Monterey County wine grape growers are in a much brighter mood than they’ve been at this point in the season for at least two years. Both the weather and the market have turned in their favor.
“Growers are pretty pleased with development of their crop this year,” says Larry Bettiga, University of California Cooperative Extension farm advisor for the county. “Ripening patterns have been more normal this season. Right now things look OK. And, compared to the last few years, OK is OK.”
Fog has been more prevalent closer to the coast this year, with the number of growing degree days a little below average. Farther inland, however, the season has probably been a bit warmer, he notes.
The harvest is expected to get underway in the southern part of Monterey County soon as growers pick Pinot Noir for sparkling wines. By the second half of the month, growers there and elsewhere in the county should be harvesting the first grapes of the season for the still wine market, Bettiga notes.
“It’s hard to tell for sure until the harvest actually begins, but, yield-wise, the crop looks like it will be about average,” he says.
The threats to Monterey County vineyards from diseases and insects have been lower than normal this year. Monterey growers spend more money to control powdery mildew than any other disease. It was especially challenging the past two seasons.
“Because we didn’t have any heat spikes to wipe infections that developed earlier in the season, I thought we’d have more of a problem with powdery mildew than we had this year,” Bettiga says. “But, most growers have developed very good programs to control it and don’t have serious problems with the disease.”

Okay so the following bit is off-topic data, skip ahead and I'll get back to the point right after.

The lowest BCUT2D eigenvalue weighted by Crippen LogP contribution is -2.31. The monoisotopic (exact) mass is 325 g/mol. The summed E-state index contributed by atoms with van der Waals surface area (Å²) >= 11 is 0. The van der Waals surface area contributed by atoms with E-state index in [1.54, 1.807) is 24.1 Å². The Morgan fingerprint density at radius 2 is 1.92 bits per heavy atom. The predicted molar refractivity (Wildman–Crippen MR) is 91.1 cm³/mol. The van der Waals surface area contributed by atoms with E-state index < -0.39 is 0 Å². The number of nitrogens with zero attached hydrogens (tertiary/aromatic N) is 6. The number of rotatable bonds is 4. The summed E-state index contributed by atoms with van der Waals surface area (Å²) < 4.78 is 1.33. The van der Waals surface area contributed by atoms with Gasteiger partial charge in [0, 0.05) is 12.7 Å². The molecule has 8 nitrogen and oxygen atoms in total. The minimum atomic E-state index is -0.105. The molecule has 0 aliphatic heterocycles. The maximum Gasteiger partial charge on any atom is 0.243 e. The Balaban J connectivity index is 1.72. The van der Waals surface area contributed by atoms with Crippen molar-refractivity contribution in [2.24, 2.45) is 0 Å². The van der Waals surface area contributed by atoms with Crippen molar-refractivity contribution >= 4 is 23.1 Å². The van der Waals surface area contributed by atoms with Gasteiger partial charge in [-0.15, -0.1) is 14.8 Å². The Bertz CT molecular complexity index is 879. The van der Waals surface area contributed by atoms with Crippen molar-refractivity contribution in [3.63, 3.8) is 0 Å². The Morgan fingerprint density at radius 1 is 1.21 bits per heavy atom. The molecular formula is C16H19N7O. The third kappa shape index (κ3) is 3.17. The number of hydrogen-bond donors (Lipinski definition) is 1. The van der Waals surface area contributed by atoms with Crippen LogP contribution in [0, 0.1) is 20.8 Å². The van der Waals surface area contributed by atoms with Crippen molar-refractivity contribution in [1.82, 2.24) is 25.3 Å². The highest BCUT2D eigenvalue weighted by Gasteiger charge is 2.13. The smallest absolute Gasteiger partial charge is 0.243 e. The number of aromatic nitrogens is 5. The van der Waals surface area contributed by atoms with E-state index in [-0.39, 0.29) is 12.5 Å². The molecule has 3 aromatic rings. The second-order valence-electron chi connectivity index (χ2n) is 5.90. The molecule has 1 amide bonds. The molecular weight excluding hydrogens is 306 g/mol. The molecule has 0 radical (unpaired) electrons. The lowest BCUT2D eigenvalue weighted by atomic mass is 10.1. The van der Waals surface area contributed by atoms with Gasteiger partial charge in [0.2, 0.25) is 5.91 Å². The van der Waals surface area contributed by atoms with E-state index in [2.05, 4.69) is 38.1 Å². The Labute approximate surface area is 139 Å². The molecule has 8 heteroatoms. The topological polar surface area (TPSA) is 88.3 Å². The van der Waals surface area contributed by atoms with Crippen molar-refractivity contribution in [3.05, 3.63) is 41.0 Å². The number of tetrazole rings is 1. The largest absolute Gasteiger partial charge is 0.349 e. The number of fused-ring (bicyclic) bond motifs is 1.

Botrytis can also be a big concern to the county’s grape growers if the weather is wet just before or during harvest. Fall storms that can cause botrytis outbreaks in North Coast vineyards and Central Coast grapes farther to the south often fade by the time they reach Monterey County, Bettiga points out. “If that holds this year, botrytis should be less of a concern for our growers,” he says.
Pressure from mites and orange tortrix has been low this season, as well, he adds.
The county’s growers also expect to reap more money for their 2012 crop than they have in the past several years.
“Growers haven’t had any problem selling grapes this season, and wineries are offering contracts again,” he says. “There has been a lot of hesitation in expanding vineyards acreage in the past few years. But, locally this year, some sizeable vineyard developments have gone in. The market is looking up.”